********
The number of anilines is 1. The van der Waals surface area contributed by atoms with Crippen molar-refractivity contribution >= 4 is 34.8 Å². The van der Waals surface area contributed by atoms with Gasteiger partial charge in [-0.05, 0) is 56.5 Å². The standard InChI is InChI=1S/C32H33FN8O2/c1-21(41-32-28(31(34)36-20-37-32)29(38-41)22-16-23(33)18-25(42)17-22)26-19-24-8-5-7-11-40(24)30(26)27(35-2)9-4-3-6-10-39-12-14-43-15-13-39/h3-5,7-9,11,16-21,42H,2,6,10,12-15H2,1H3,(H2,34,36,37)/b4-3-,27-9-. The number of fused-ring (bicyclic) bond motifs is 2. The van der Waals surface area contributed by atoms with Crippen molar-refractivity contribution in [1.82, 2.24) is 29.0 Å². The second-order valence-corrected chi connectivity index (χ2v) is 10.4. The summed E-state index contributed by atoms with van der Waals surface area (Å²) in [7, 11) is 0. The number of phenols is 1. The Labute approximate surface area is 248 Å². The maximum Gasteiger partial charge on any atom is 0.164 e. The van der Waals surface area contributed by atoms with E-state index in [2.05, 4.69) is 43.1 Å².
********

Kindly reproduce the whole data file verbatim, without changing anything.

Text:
The number of anilines is 1. The van der Waals surface area contributed by atoms with Crippen molar-refractivity contribution >= 4 is 34.8 Å². The van der Waals surface area contributed by atoms with Gasteiger partial charge in [-0.05, 0) is 56.5 Å². The standard InChI is InChI=1S/C32H33FN8O2/c1-21(41-32-28(31(34)36-20-37-32)29(38-41)22-16-23(33)18-25(42)17-22)26-19-24-8-5-7-11-40(24)30(26)27(35-2)9-4-3-6-10-39-12-14-43-15-13-39/h3-5,7-9,11,16-21,42H,2,6,10,12-15H2,1H3,(H2,34,36,37)/b4-3-,27-9-. The number of fused-ring (bicyclic) bond motifs is 2. The van der Waals surface area contributed by atoms with Crippen molar-refractivity contribution in [1.82, 2.24) is 29.0 Å². The second-order valence-corrected chi connectivity index (χ2v) is 10.4. The summed E-state index contributed by atoms with van der Waals surface area (Å²) in [7, 11) is 0. The number of phenols is 1. The Labute approximate surface area is 248 Å². The maximum Gasteiger partial charge on any atom is 0.164 e. The van der Waals surface area contributed by atoms with E-state index in [2.05, 4.69) is 43.1 Å².